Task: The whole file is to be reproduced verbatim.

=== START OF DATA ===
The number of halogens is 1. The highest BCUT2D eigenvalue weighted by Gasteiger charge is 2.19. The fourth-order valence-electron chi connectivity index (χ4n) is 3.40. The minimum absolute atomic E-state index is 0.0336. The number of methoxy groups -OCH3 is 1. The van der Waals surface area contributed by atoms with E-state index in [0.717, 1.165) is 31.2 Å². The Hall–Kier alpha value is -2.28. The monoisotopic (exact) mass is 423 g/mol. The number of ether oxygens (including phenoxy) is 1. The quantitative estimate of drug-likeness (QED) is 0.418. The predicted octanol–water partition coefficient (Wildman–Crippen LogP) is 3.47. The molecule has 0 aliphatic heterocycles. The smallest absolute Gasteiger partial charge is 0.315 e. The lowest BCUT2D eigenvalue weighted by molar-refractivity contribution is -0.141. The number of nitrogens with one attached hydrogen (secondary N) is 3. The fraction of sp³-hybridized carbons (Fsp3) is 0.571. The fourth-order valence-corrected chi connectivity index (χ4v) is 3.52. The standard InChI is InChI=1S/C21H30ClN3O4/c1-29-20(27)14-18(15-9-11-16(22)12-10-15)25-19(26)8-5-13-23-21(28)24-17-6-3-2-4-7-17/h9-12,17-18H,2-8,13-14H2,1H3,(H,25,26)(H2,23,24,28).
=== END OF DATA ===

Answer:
The number of halogens is 1. The highest BCUT2D eigenvalue weighted by Gasteiger charge is 2.19. The fourth-order valence-electron chi connectivity index (χ4n) is 3.40. The minimum absolute atomic E-state index is 0.0336. The number of methoxy groups -OCH3 is 1. The van der Waals surface area contributed by atoms with E-state index in [0.717, 1.165) is 31.2 Å². The Hall–Kier alpha value is -2.28. The monoisotopic (exact) mass is 423 g/mol. The number of ether oxygens (including phenoxy) is 1. The quantitative estimate of drug-likeness (QED) is 0.418. The predicted octanol–water partition coefficient (Wildman–Crippen LogP) is 3.47. The molecule has 0 aliphatic heterocycles. The smallest absolute Gasteiger partial charge is 0.315 e. The lowest BCUT2D eigenvalue weighted by molar-refractivity contribution is -0.141. The number of nitrogens with one attached hydrogen (secondary N) is 3. The fraction of sp³-hybridized carbons (Fsp3) is 0.571. The fourth-order valence-corrected chi connectivity index (χ4v) is 3.52. The standard InChI is InChI=1S/C21H30ClN3O4/c1-29-20(27)14-18(15-9-11-16(22)12-10-15)25-19(26)8-5-13-23-21(28)24-17-6-3-2-4-7-17/h9-12,17-18H,2-8,13-14H2,1H3,(H,25,26)(H2,23,24,28).